steve at REMOVE-THIS-cybersource.com.au
Fri Jan 25 11:31:39 CET 2008
On Thu, 24 Jan 2008 23:04:42 -0800, Tim Rau wrote:
> UnboundLocalError: local variable 'nextID' referenced before assignment
When you assign to a name in Python, the compiler treats it as a local
variable. So when you have a line like this:
nextID += 1 # equivalent to nextID = nextID + 1
you are getting the value of the _local_ nextID before you have assigned
a value to it.
> I want to know why it says 'local variable' it never had a problem when
> just allThings was in there.
Because you don't assign to allThings, and therefore it is treated as
> as for the objection to global variable: If I didn't make them global,
> I'd make them part of a singleton class called gameVars that would get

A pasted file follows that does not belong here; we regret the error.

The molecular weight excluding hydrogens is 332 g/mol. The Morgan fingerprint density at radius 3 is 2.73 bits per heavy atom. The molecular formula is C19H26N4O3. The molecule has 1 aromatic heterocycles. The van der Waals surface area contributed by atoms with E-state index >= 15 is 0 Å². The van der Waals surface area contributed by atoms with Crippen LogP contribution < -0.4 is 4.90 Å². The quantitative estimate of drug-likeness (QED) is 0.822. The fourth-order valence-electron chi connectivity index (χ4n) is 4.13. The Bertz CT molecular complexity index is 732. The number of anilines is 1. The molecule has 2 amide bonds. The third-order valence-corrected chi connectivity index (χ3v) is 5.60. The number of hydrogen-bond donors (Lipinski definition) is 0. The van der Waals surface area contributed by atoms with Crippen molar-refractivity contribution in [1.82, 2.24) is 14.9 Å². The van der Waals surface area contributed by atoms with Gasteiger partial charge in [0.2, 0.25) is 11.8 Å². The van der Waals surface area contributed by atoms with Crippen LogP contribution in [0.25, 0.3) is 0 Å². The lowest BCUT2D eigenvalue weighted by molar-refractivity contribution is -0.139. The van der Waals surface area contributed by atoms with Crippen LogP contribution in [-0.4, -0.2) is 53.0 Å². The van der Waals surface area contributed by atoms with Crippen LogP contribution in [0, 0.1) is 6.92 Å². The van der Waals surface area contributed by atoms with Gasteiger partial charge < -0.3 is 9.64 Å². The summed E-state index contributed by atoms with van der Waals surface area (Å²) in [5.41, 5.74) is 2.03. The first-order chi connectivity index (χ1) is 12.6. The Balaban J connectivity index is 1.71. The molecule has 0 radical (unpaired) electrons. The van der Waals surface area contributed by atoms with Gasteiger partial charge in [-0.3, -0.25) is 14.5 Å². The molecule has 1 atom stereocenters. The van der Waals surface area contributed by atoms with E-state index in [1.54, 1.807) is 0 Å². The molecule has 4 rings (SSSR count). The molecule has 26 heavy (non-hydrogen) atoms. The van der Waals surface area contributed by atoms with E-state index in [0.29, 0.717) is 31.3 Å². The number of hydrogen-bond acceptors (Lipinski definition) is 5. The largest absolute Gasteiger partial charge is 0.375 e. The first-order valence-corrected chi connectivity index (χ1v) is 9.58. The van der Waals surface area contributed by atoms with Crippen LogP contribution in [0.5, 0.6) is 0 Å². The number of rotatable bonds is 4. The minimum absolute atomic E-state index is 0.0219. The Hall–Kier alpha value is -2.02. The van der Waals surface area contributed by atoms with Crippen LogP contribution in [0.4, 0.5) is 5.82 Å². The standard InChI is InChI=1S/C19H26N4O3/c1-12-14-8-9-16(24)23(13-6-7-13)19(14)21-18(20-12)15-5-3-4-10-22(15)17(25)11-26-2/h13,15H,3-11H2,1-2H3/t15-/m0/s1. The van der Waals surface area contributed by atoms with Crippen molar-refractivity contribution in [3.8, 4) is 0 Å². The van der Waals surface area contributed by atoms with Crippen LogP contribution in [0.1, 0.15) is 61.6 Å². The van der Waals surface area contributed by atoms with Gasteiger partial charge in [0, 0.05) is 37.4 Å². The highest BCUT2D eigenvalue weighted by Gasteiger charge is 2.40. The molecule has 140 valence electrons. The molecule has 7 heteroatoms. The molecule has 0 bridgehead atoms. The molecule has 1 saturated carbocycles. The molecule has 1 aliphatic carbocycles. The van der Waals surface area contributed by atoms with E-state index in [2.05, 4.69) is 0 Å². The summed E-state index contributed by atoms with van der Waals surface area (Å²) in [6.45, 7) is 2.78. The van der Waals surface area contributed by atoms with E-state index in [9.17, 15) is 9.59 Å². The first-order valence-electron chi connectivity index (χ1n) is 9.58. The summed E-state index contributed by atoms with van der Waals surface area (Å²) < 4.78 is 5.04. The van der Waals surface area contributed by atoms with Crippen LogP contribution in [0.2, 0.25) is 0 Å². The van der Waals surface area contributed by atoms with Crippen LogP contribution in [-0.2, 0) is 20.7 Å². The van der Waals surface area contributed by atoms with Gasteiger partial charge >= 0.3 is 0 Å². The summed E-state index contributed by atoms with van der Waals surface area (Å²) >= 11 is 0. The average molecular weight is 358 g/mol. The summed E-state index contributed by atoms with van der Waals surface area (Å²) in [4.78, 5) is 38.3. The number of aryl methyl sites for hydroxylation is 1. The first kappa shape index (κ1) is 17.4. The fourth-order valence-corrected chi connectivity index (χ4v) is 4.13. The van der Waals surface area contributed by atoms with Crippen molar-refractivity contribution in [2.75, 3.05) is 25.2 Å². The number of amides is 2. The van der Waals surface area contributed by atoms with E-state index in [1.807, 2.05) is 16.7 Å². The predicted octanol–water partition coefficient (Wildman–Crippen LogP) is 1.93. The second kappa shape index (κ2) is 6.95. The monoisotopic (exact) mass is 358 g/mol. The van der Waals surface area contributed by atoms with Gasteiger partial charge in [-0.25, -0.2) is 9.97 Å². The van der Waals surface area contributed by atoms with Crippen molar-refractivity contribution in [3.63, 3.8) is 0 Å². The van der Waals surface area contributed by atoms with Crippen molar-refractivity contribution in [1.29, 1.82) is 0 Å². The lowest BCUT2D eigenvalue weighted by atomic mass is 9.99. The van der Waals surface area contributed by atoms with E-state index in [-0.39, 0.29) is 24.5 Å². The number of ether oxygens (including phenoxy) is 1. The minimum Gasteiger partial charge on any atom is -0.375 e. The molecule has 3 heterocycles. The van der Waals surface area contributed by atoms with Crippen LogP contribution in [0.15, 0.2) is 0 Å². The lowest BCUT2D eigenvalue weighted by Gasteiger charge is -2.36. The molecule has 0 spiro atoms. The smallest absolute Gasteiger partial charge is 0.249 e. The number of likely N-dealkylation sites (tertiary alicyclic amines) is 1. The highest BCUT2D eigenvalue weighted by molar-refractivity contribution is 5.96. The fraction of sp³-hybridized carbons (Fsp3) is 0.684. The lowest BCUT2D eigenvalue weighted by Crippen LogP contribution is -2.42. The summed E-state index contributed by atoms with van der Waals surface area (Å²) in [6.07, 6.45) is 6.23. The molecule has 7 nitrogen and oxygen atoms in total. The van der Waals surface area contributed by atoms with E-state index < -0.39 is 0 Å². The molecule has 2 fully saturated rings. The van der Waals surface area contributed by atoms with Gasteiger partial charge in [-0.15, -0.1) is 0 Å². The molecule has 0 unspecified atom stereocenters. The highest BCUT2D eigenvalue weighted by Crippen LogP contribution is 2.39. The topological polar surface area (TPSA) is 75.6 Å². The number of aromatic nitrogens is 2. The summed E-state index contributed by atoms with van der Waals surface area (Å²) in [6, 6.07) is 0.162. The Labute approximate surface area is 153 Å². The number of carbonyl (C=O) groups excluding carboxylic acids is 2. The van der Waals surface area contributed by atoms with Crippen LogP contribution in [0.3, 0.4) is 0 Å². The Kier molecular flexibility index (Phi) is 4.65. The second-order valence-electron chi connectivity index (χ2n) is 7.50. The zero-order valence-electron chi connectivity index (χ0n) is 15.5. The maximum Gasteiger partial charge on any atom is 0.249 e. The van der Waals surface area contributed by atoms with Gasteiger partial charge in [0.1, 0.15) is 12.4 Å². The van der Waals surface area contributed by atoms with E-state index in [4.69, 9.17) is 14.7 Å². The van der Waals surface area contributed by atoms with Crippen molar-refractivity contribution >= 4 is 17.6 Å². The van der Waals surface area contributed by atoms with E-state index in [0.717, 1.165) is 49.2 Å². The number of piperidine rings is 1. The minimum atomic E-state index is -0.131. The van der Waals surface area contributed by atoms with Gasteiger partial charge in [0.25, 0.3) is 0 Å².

> passed everywhere.
*shrug* Or you could consider a different program structure completely.
> It's unlikely that they'll get mixed in with anyhting
> else, as they fulfill a unique function. Also, I think it's more
> convenient, and I am, after all, my own employer when it comes to
Hey, it's your time and effort. If you want to, you can download the
Python "goto" module, and use goto and comefrom in your code.
No, that's unfair. Globals aren't as harmful as goto. I'm not saying that
globals are verboten or that they have no place in 21st century
programming at all. Since I know nothing about your program, I can't
judge whether globals are the right way to go or not. But I am saying
that as a general rule, reliance on global variables often leads to
fragile code with hard-to-diagnose bugs. Your mileage may vary.
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